East to the Dawn: The Life of Amelia Earhart
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Based on a decade of archival research through Earhart's letters, journals, and diaries, and drawing on interviews with the aviator's friends and relatives, East to the Dawn provides the most authoritative and richly textured account of both Earhart's record-setting aviation career and her personal life: her early years with her grandparents, her experiences as a nurse and social worker, her famous marriage to publisher George Putnam, and her secret affair with Gene Vidal, head of the Bureau of Air Commerce. As the Los Angeles Times raved, East to the Dawn is a "fully realized portrait of a truly remarkable woman."
place, the Martha Washington Hotel in New York City, dating from 1904, the first hotel to open its doors solely to women. It was so strait-laced, no males were allowed on the staff: no male bellhops, no doorman; everything was done by women. The suffrage pioneers stayed there. Next, in New York, came the Barbizon and the Panhellenic, elaborate club hotels offering a wholesome environment in addition to rooms. They screened their clientele, made them fill out detailed forms, and actually asked
towel: she quit and on October 19 sailed for Europe on the RMS Berengaria. Helen Weber, who had been performing many of the secretarial duties—while Lucy concentrated on flowers, Amelia’s clothes, and the books—moved in to fill her place. It would be several months before Lucy returned. Amelia and Eleanor Roosevelt had first met at a curiously low point in the latter’s life, the end of November 1932. The euphoria of Franklin Roosevelt’s election to the presidency earlier that month had worn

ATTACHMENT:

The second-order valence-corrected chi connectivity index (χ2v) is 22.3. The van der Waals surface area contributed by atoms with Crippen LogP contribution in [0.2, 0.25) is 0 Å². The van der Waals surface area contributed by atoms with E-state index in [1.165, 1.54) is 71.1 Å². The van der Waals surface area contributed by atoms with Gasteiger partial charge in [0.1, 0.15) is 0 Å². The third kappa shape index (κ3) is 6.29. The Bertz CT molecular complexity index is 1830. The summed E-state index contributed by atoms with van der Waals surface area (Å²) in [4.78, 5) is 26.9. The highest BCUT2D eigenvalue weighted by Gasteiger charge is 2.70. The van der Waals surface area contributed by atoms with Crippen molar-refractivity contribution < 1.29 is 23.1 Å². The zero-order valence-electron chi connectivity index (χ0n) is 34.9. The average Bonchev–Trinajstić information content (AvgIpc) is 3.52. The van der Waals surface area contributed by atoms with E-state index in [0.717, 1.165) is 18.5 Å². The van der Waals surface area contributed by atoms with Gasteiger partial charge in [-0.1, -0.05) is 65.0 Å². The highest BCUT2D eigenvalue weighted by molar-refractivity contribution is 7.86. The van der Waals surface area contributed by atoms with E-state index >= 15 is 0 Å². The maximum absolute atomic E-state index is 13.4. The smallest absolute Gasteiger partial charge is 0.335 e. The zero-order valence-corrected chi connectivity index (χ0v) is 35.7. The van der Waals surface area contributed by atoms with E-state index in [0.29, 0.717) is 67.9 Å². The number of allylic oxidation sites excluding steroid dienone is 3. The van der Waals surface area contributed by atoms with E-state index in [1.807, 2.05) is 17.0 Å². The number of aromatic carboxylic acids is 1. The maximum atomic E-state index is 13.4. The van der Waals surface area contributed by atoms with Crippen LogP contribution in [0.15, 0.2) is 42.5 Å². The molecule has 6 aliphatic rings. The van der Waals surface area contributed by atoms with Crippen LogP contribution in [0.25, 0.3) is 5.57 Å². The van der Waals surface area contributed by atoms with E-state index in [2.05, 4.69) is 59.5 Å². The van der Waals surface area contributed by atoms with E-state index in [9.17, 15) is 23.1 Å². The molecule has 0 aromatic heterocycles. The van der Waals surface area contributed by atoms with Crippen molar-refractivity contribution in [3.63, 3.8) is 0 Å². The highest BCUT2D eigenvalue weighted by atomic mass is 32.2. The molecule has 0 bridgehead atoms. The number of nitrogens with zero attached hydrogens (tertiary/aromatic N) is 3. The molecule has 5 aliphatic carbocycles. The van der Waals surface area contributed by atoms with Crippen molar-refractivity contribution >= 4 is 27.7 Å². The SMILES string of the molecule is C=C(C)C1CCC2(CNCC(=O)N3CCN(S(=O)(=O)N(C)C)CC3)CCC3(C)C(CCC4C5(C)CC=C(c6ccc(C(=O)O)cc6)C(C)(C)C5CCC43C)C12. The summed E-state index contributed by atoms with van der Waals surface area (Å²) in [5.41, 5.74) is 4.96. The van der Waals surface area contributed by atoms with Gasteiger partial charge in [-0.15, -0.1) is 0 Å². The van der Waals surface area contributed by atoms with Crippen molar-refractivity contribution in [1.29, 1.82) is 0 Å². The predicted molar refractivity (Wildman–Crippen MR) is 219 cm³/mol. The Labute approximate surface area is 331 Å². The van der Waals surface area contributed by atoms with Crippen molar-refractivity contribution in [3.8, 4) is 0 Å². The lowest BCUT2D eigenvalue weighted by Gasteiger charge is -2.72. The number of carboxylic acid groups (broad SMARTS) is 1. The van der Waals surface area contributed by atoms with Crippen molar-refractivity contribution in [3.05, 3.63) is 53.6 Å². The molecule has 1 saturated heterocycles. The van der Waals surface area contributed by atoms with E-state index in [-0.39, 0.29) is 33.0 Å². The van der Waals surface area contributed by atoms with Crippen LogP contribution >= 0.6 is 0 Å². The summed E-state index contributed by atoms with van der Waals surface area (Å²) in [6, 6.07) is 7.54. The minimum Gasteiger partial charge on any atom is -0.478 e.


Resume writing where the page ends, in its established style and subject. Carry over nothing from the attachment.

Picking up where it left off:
landscape, observed Amelia, “endless trees on an endless plain.” She began thinking of the long flight facing them over water. Their parachutes would be useless, she decided, and arranged for them to be shipped back to the United States. A telegram from Jean Batten, Australia’s top flier, was waiting for her; Amelia hoped finally to meet her, but because of time constraints it couldn’t be arranged. She also received a query from the Australian government direction finding wireless station. They
she grew older; her love for animals never left her. She never forgot Nellie, who died as a result of mistreatment. In the 1930s she would read Vachel Lindsay’s poem “The Broncho That Would Not Be Broken of Dancing” to her husband, and he would know she was thinking of Nellie. Blanche Noyes, friend and fellow pilot, driving out west with Amelia many years later, remembered, “If there was an animal hit along the road, no matter whether she had an appointment or not, she’d stop and either take the
MISUNDERSTANDING ...: The telegram, dated June 30, was sent at 5:53 P.M., according to Helen Schreuer (Curator, Earhart Collection, Purdue University). page 403: The coast guard ...: Records of the U.S. Army Overseas Operations and Commands, National Archives. page 403: Gene Vidal told ...: Gore Vidal, New York Review of Books, Jan. 17, 1985. page 403: Since Amelia’s views ...: JM, Christian Herald magazine, Feb. 1938. page 403: “Amelia stated that she was still ...”: Paul Collins, Tales of